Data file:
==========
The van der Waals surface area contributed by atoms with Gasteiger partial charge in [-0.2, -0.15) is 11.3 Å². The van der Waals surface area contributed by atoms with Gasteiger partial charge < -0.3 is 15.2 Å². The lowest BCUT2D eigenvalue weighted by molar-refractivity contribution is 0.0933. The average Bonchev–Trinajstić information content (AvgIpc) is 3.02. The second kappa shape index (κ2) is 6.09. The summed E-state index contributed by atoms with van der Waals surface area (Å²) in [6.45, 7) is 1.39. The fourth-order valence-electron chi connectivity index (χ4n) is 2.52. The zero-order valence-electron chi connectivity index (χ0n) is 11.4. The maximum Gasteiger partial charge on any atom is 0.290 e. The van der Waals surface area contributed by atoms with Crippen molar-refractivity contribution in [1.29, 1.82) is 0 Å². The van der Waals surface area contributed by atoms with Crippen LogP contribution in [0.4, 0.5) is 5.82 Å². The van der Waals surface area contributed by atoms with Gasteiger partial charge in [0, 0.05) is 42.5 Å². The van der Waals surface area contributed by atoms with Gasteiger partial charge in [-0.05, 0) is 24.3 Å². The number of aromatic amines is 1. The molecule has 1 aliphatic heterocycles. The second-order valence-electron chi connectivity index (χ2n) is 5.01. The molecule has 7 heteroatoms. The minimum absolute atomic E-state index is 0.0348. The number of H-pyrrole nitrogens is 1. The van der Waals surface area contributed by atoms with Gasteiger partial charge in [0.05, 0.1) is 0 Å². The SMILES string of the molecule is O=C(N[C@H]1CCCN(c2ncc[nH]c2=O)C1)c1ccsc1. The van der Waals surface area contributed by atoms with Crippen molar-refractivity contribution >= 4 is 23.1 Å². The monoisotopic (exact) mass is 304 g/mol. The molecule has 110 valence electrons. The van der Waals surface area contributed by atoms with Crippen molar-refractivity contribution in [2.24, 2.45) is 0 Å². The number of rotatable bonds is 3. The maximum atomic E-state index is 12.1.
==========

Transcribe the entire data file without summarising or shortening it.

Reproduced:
The van der Waals surface area contributed by atoms with Gasteiger partial charge in [-0.2, -0.15) is 11.3 Å². The van der Waals surface area contributed by atoms with Gasteiger partial charge < -0.3 is 15.2 Å². The lowest BCUT2D eigenvalue weighted by molar-refractivity contribution is 0.0933. The average Bonchev–Trinajstić information content (AvgIpc) is 3.02. The second kappa shape index (κ2) is 6.09. The summed E-state index contributed by atoms with van der Waals surface area (Å²) in [6.45, 7) is 1.39. The fourth-order valence-electron chi connectivity index (χ4n) is 2.52. The zero-order valence-electron chi connectivity index (χ0n) is 11.4. The maximum Gasteiger partial charge on any atom is 0.290 e. The van der Waals surface area contributed by atoms with Crippen molar-refractivity contribution in [1.29, 1.82) is 0 Å². The van der Waals surface area contributed by atoms with Crippen LogP contribution in [0.4, 0.5) is 5.82 Å². The van der Waals surface area contributed by atoms with Gasteiger partial charge in [0, 0.05) is 42.5 Å². The van der Waals surface area contributed by atoms with Gasteiger partial charge in [-0.05, 0) is 24.3 Å². The number of aromatic amines is 1. The molecule has 1 aliphatic heterocycles. The second-order valence-electron chi connectivity index (χ2n) is 5.01. The molecule has 7 heteroatoms. The minimum absolute atomic E-state index is 0.0348. The number of H-pyrrole nitrogens is 1. The van der Waals surface area contributed by atoms with Gasteiger partial charge in [0.05, 0.1) is 0 Å². The SMILES string of the molecule is O=C(N[C@H]1CCCN(c2ncc[nH]c2=O)C1)c1ccsc1. The van der Waals surface area contributed by atoms with Crippen molar-refractivity contribution >= 4 is 23.1 Å². The monoisotopic (exact) mass is 304 g/mol. The molecule has 110 valence electrons. The van der Waals surface area contributed by atoms with Crippen molar-refractivity contribution in [2.24, 2.45) is 0 Å². The number of rotatable bonds is 3. The maximum atomic E-state index is 12.1.